Illiopolis Baseball team 1895 (Click here for a larger view and details)
An enjoyable event of the past occurring annually in August was the Woodman Picnic. Early in the day families began arriving with their baskets of food and by noon the hitch rack along Wabash Park was lined with buggies and carriages. It was a day for family reunions and festivities provided by the Woodmen. There were potato and sack races, water melon eating contests, a tug of war, and a log-rolling. At noon the dinners were laid out on cloths spread on the grass and the bountiful meals eaten with the wells of the town supplying the drinking water. Throughout the day the local band furnished music and in the afternoon a speaker delivered an address from the band stand. At the same time part of the crowd was assembled at the ball park to watch a baseball game.
Illiopolis Merchants Band (Click here for larger picture and more information)
Crowning event of the late
afternoon was the balloon ascension at the east end of Wabash Park near the
merry-go-round. All day the aeronaut
had been inflating his patched canvas bag with a wood fire built beneath and now
he was ready to take off. Ropes which anchored the balloon were untied, the
balloon ascended, horses reared, and the crowd waited in suspense for the
parachute to unfold. Someone then drove to the landing field to transport
balloonist and bag back to town.
A band concert or silent movie concluded the big day. Much of the entertainment could, be enjoyed, free of charge and to quote Mr. Richard Blanchard, one of our older citizens who remembers pleasures of the past. “You could take a quarter and have more fun then than you can have now for five dollars.”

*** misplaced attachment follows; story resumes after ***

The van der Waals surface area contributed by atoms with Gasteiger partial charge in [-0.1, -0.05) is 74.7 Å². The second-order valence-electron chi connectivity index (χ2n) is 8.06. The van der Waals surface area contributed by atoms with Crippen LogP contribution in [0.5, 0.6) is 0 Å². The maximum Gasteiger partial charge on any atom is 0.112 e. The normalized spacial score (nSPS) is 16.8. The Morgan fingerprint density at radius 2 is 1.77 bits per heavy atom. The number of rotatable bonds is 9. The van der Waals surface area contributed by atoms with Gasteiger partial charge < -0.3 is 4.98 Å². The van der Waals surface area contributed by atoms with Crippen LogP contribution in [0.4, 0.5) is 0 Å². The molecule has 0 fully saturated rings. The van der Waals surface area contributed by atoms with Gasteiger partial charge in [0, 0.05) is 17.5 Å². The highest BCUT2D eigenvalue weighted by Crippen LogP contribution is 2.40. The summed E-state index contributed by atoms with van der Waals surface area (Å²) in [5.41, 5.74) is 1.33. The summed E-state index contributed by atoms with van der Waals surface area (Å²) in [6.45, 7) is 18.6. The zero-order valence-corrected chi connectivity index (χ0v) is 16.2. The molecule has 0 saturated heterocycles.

In the~ fall of 1910 the first of a series of annual farm festivals was
held during a week of October. School was dismissed and every one attended. Farm
products of grain, fruits, vegetables, and poultry were exhibited in tents set
up in the park. At the town hall women displayed their needlework and culinary
skills. The various exhibits were judged by county leaders in domestic arts and
agriculture and premiums were awarded for different classes.
Horse races, which were always a popular sport in the community, were
run in the afternoons at the Baker track south of town. Famous among the fast
steeds was Mr. Ed Baker’s Dr. Kelly. Of equal importance in attracting
crowds were the horse shows held on the main business street where both saddle
and driving horses competed for honors. There were classes for both men and
women and they presented the spectators with a high class performance.
At the same time a street carnival came for the week and that, with a dance in Woodman Hall, provided gaiety for the evenings.
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